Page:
About twenty years ago, director Claudio Fragasso and his wife, screenwriter Rossella Druti, ventured into the pleasant rural community of Morgan, Utah, to make a horror thriller that would be remembered forever. They unquestionably succeeded, but not in the way they had originally planned. Since its release, Troll 2 has frequently been regarded as the worst movie ever made. It’s difficult for those who have never seen the film to comprehend the sheer terribleness of filmmaking on display, so here’s a great montage of the film’s “best” moments for the uninitiated [WARNING: Video is NSFW]:
Normally, a film this bad would vanish into the ether (AKA your local Wal-Mart bargain bin) never to be seen or heard from again, but in the ensuing decades, Troll 2 has inexplicably found a devoted cult following. Director Michael Stephenson, who plays the painfully annoying lead boy character Joshua Waits in Troll 2, has spent most of his life trying to escape from the shadow of the film. But in Best Worst Movie, which recently screened at Independent Film Festival Boston (and will be screening tonight and this weekend at HotDocs in Toronto), Stephenson turns the camera on himself and tracks down the actors from the film to investigate the phenomenon of Troll 2. The results are exciting and funny, but also tinged with sadness. In any case, Best Worst Movie is a great documentary, a must-see for those who are Troll 2 fans (and if you’re not in the latter category, I would recommend you see Troll 2 first to truly grasp its greatness). In creating this film, Stephenson has truly broken out as an exciting new filmmaker.
Best Worst Movie begins by taking us through a day in the life of George Hardy, the actor who plays father Michael Waits in Troll 2. At this point in his life, Hardy has a successful dental practice, and also happens to be an ultra-gregarious nice guy who body-builds in his free time. We then begin to learn about the other actors who were involved with the production, discovering what they felt about the movie (it’s universally a shameful period of their lives) and what they are doing now. As Troll 2 fever sweeps the nation and packed screenings of the film are populated by adoring fans, we experience the excitement through George’s eyes, as he greets those who love his performance and delivers lines from the film to thunderous applause.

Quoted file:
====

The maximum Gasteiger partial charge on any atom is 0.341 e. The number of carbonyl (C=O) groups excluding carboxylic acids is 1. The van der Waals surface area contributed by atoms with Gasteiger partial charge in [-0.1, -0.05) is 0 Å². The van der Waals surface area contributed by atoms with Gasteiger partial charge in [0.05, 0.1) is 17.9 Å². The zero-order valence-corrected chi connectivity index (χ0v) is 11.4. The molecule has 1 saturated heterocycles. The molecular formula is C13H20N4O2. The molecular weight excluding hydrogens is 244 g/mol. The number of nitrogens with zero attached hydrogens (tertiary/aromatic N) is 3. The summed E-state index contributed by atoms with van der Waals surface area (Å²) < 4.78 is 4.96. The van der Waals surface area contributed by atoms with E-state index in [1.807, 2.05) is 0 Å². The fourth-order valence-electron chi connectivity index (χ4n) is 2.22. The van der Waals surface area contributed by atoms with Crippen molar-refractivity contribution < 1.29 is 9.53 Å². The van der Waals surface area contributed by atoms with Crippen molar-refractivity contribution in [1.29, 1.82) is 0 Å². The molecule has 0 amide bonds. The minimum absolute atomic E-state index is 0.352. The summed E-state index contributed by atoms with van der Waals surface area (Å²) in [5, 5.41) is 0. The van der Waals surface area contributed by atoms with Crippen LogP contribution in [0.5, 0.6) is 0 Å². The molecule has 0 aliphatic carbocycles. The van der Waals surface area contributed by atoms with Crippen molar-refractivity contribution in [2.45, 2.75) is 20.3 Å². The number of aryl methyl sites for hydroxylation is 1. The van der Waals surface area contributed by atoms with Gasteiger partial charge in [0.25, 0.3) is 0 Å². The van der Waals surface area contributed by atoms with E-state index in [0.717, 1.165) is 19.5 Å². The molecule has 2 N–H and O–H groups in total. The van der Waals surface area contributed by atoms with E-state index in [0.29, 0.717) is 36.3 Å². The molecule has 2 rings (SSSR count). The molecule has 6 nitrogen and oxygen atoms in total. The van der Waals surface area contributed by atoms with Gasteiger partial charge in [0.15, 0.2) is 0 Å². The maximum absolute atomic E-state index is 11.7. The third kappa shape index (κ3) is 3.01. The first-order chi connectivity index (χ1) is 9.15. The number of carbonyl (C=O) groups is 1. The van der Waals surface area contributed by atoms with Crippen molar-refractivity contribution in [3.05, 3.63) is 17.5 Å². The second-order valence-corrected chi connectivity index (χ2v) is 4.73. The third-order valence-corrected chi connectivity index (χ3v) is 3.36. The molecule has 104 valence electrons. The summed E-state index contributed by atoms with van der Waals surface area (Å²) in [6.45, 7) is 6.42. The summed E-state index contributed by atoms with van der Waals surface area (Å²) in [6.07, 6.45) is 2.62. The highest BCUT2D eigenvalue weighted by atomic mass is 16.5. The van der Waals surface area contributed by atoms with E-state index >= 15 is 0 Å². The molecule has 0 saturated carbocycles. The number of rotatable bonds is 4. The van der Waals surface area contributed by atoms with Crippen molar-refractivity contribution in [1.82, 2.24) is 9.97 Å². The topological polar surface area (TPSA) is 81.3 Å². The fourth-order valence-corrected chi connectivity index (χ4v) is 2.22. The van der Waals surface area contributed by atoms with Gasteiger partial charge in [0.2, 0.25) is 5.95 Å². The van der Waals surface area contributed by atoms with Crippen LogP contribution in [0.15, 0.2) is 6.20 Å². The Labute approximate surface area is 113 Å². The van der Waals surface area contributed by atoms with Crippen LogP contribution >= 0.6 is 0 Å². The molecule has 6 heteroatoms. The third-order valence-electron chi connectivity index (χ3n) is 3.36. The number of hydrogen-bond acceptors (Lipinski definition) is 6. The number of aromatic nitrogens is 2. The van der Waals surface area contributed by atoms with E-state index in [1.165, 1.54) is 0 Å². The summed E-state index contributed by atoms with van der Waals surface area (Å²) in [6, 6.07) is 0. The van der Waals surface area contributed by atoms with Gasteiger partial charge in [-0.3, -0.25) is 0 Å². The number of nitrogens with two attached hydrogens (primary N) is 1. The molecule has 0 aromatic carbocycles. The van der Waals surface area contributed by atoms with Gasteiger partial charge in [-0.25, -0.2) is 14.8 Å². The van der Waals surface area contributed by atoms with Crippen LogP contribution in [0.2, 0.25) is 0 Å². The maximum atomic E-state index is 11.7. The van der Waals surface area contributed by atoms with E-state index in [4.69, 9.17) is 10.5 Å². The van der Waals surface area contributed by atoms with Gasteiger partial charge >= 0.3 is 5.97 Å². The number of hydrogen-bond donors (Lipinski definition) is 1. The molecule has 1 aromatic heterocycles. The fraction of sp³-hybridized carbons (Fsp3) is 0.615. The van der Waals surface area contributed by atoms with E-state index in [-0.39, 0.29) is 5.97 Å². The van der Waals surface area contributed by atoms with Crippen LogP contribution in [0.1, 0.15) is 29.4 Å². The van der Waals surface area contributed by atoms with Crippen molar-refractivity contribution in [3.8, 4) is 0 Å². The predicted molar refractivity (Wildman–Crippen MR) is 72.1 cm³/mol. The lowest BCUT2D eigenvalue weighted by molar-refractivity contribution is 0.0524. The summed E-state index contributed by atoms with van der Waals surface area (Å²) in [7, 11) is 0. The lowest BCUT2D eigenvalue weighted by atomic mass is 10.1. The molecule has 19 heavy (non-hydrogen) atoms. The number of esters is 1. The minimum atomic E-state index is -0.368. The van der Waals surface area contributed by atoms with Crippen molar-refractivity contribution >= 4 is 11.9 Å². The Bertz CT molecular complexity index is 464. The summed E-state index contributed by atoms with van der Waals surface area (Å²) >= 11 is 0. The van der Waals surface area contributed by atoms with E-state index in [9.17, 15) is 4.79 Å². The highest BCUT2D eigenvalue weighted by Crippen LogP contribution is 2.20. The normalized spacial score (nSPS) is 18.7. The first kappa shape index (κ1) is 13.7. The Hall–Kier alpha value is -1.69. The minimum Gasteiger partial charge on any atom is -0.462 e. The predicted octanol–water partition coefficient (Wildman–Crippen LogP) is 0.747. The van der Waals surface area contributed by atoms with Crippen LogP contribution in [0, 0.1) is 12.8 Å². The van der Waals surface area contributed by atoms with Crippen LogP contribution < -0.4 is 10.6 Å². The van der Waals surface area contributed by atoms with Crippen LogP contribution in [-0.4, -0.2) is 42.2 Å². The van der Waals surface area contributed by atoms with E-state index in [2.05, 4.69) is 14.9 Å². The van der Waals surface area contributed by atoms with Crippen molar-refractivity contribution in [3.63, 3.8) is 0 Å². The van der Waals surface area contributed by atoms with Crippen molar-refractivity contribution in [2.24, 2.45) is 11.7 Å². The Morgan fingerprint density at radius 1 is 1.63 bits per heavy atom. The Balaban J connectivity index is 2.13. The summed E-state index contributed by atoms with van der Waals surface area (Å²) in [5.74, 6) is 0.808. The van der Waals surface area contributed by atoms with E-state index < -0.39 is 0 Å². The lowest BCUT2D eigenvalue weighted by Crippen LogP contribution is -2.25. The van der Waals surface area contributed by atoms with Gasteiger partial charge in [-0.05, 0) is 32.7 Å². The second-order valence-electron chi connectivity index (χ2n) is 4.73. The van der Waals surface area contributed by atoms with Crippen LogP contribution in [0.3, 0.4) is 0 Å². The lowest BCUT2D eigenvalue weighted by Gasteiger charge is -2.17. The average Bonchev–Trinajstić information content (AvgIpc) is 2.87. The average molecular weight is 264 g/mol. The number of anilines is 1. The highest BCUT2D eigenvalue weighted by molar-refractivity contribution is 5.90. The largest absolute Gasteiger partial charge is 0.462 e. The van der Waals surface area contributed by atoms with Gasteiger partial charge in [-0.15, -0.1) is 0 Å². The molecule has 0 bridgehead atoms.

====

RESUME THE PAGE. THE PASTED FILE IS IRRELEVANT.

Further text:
The film’s strongest point is the way it depicts its quirky cast of characters. The lives of all the actors involved in the film have taken wildly divergent paths. While some, like Hardy, have gone on to be successful, others live in bizarre conditions and have endured some taxing circumstances. I won’t give any of it away since the film’s pleasures lie in learning about each one of these people, but it’s fascinating to see how a film (especially a film as bizarre as Troll 2) can bring people together for a short period of time and create a shared common experience that can last a lifetime. Stephenson, along with his DP Katie Graham, displays a keen cinematic eye here; he understands that a simple, silent shot of an interviewee in his living room surrounded by mounds of newspapers, knicknacks and paraphernalia strewn about does more to convey a person’s life than five minutes of talking-head exposition.
What I love about Best Worst Movie is how it is able to simultaneously capture the excitement of being a star on the festival screening circuit as well as the pathetic nature of continuing to cash in on something you did 20 years ago. Hardy is perhaps the best character to experience these developments with. His child-like giddiness is infectious, which makes his disappointment at the darker side of cult fame equally mood-shattering. I met George Hardy at IFFB, when he randomly sat down next to me during a screening of Winnebago Man:
I can tell you that Hardy is just as charming in person as he is in the film. There was never anything that felt opportunistic to me about George’s excitement about his Troll 2 fame, and that’s why there’s a refreshing purity about the fact that he revels in it during Best Worst Movie.
Best Worst Movie also contains a thought-provoking meditation on what it is that causes terrible movies to be cherished. Not every bad movie becomes a cult hit, but there’s an earnestness to a film like Troll 2 that most of us find compelling. Director Claudio Fragasso possessed an almost-delusional honesty and sincerity in creating the film, and even though he failed, he failed so spectacularly that the resulting film has provided joy and laughter with its campy awfulness.
Michael Stephenson has acted in a few other TV shows, but he has contributed to the creation of what I would say are two lasting and significant cultural works: Troll 2, and now Best Worst Movie, which is about Troll 2. I earnestly hope that this film marks the beginning of an illustrious new career for Stephenson, and that he will go on to transcend the material where he first got his start. In the meantime, Best Worst Movie is a funny, touching, insightful documentary that anyone can enjoy.
Here’s the teaser trailer for Best Worst Movie: